Every single tenant in her building had returned, said 20-year resident Marta Agredano – to beautifully restored units without a single problem. However, Carlos Moreno, another neighbor, was less enthusiastic about the restored units. He, too, said his apartment had been altered — rooms that used to have windows are now windowless, and a few storage alcoves have disappeared. Nonetheless, he made it back into his apartment at the same rate as before the fire.
Moreno’s and Agredano’s successes may have been helped along by the advocacy group Causa Justa::Just Cause, which helped the tenants of this building orient themselves after the fire. The tenants said Causa Justa advised them of their rights and explained available city services. The organization also received written communications from the landlord on their behalf while they bounced from one temporary address to another.
“The main problem was that none of the victims knew what was happening,” Moreno said. “There’s programs the victims just didn’t know about.”
It’s standard for buildings to take about two years to go back online, said Ivy Lee, a legislative aide to Supervisor Jane Kim. But some take much longer. Then, once reconstruction is complete, other troubles can arise: Landlords are required to send written notice to their tenants but often send letters to old addresses or to the address of the damaged building, and tenants never get word, tenant lawyers said.
Though Lee recognized that not every landlord intentionally slows down reconstruction, and that many make a concerted effort to get their buildings back online, there is a problem with landlords dragging their heels.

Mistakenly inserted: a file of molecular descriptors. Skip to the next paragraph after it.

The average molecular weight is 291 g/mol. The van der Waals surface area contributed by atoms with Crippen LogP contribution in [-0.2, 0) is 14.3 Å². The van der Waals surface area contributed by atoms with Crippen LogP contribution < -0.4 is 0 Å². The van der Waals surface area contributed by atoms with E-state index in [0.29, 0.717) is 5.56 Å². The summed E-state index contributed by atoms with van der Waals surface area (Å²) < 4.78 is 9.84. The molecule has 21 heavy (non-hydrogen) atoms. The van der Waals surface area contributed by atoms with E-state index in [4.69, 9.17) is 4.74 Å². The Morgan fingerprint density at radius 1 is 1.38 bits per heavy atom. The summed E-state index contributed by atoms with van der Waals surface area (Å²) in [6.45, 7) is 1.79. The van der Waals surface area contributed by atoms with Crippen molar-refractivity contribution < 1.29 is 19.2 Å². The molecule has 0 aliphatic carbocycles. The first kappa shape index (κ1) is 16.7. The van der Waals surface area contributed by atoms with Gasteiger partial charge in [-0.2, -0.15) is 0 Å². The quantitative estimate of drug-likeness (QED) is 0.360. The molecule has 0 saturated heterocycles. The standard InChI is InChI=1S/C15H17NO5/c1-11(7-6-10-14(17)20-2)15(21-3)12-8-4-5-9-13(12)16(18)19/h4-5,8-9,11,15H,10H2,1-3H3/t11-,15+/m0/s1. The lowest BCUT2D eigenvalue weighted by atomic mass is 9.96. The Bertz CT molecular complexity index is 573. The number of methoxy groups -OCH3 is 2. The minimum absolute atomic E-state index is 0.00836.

“No one is ever gonna say, we’re engaging in dilatory tactics to push rent-controlled tenants out … No one’s ever gonna admit that,” Lee said. “But when you do just enough, pull one permit a year, and you’re a property owner with a lot of equity … It’s hard to think of other reasons why you would let an apartment building in this market lie dormant.”
Her office is working on legislation that would create consequences for landlords who delay the process unreasonably.
Causa Justa::Just Cause met with tenants of both the Mission and Hyde Street fires after the fire to pass out form letters for the tenants to fill out and mail to their landlords officially declaring their intent to return. Tenants, too, must do their part in order to secure their return, and that includes giving written notification of their intentions, refusing to accept a buyout, and refusing to take back their security deposit, no matter how tempting. Causa Justa staff encouraged tenants to think about the value of returning to their homes instead of taking buyouts and looking for a new place to live permanently.
“Think about what your final goal is. Is it money now, or getting back into your home later?” asked Diana Flores, an advisor with Causa Justa.
She reminded tenants that choosing to find a new apartment to stay in permanently, rather than the two-year city-assisted Treasure Island housing, means leaving familiar clinics and health care providers, churches, schools, markets, and other elements of their community.
She also encouraged them to continue to remind the landlord of his obligations to them and keep him updated on their new locations, since often landlords send notice that the tenants may return to outdated addresses, even to addresses in the burned buildings, lawyers said.
Although the wait to return will be long, some optimism is still alive among those working to return the tenants to their homes.
Benjamin Amyes, the city’s disaster-response manager, said that the continuing media attention on this fire has put pressure on the landlord to repair it in a timely manner.
“This fire has had so much publicity … the property owner has been complying with DBI to pull permits and get work started,” Amyes said.
Amyes estimated in February, based on building inspector reports, that reconstruction would be completed in 12 to 18 months.
“I’ve seen buildings sit idle for way longer than that,” said Amyes, “but my sense is at this moment that the property owner is motivated and working to get this property back online.”
Moreover, the nonprofit MEDA, which has already been assisting businesses and tenants in other ways, has expressed interest in purchasing the building to ensure that repairs are made in a timely manner and tenants, including businesses, may return. That has yet to happen, but it could make a difference in the odds of residents returning.
Andrea Valencia contributed reporting to this story.